"Be prepared" is the official motto of the Boy Scouts of America, but no one apparently is prepared to take responsibility for a Friday night incident before the annual Pinewood Derby that may end up costing Lawrence taxpayers $5,000.
In an effort to give his son an edge in the Cub Scout competition, a local father reportedly placed a vial of mercury in the boy's wooden racer to give the car additional weight. When the car crashed, the vial broke and released mercury on the floor of the race site, Quail Run School. Because mercury is a toxic substance, the race was halted and the cleanup began. School officials were able to find professionals qualified to handle the mercury spill on a Saturday afternoon. That allowed school to go on as scheduled Monday, but it resulted in a $5,000 bill to the school district.
What should happen, but hadn't happened by midday Monday, is for the father who caused this mess to come forward and pay for the cleanup. In true Boy Scout spirit, this would be the honorable thing to do. If that doesn't happen, the local Boy Scouts should see what they can do to raise the money to cover the cleanup costs. It might require regional or national Boy Scout organizations to chip in, but, again, it would be the right thing to do.
The wrong thing would be to leave the school district and local taxpayers holding the bill. The schools are public buildings and should be available for public events like the Pinewood Derby, but the district may be forced to close its doors to such gatherings because of the liability connected to them. In tight financial times, the school district shouldn't be expected to cough up $5,000 to cover damage from an event not sponsored by the schools.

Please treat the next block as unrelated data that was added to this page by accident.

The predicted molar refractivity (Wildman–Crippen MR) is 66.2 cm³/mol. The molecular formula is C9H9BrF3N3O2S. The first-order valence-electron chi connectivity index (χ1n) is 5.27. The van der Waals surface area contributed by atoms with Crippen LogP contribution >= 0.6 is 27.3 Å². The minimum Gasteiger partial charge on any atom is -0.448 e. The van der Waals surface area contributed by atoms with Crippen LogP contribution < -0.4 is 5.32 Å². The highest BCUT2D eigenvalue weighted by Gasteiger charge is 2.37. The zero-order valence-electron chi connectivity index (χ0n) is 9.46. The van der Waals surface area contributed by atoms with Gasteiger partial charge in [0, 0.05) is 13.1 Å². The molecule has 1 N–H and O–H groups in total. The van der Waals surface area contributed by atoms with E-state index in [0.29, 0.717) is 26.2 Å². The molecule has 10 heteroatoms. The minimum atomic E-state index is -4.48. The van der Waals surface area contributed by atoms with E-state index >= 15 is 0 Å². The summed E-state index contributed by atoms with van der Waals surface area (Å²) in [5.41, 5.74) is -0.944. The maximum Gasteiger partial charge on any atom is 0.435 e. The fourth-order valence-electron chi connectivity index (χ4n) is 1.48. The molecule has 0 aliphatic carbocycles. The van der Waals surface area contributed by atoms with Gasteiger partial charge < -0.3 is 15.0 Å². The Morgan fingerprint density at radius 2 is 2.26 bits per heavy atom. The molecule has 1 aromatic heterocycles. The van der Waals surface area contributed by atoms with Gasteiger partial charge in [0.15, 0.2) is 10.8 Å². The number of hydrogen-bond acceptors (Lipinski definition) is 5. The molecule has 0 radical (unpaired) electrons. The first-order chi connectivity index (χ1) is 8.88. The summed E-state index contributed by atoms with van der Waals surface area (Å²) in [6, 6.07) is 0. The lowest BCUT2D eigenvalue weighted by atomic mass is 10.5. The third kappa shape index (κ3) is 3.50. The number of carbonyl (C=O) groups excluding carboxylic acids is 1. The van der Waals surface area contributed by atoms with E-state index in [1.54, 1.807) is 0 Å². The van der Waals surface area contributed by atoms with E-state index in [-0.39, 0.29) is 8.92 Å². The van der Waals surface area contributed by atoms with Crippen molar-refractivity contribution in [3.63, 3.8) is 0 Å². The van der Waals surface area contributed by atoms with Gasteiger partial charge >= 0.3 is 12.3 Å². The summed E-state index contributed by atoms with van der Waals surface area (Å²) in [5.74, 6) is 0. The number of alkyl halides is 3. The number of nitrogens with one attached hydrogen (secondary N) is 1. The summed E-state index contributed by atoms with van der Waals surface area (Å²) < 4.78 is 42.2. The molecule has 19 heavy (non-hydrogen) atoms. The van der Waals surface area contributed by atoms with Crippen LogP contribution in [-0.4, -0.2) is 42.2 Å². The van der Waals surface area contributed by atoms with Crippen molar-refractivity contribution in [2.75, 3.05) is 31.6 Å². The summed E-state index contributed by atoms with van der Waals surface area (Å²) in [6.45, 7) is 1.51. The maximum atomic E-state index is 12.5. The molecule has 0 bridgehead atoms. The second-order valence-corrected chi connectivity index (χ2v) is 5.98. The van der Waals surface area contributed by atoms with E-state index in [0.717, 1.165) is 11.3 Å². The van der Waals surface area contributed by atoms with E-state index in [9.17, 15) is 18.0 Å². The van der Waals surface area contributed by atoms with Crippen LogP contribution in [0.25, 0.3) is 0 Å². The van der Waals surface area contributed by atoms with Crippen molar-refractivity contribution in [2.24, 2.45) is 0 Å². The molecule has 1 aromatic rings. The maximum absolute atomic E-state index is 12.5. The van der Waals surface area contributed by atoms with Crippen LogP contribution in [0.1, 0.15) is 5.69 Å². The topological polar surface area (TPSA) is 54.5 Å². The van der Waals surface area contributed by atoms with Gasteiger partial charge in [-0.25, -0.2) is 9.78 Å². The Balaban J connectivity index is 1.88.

It's hard to imagine what this father was thinking when he added the mercury vial to his son's car. Whatever it was, it seems to bear no relation to the kind of healthy, fun competition the Pinewood Derby is supposed to represent. This incident is so dumb, it's almost a little funny, but the bottom line is that the mercury posed a potential danger as well as unnecessary expense to the public.
It sounds as if the people attending the Pinewood Derby scattered from the scene much like a bunch of errant boys who just hit a baseball through the neighbor's window. There surely are a number of people aware of the culprit's identity, but no one has come forward.
Sure, it will be embarrassing, perhaps even a bit humiliating for the father to accept responsibility for his mistake. But, Scout's honor, it's the right thing to do.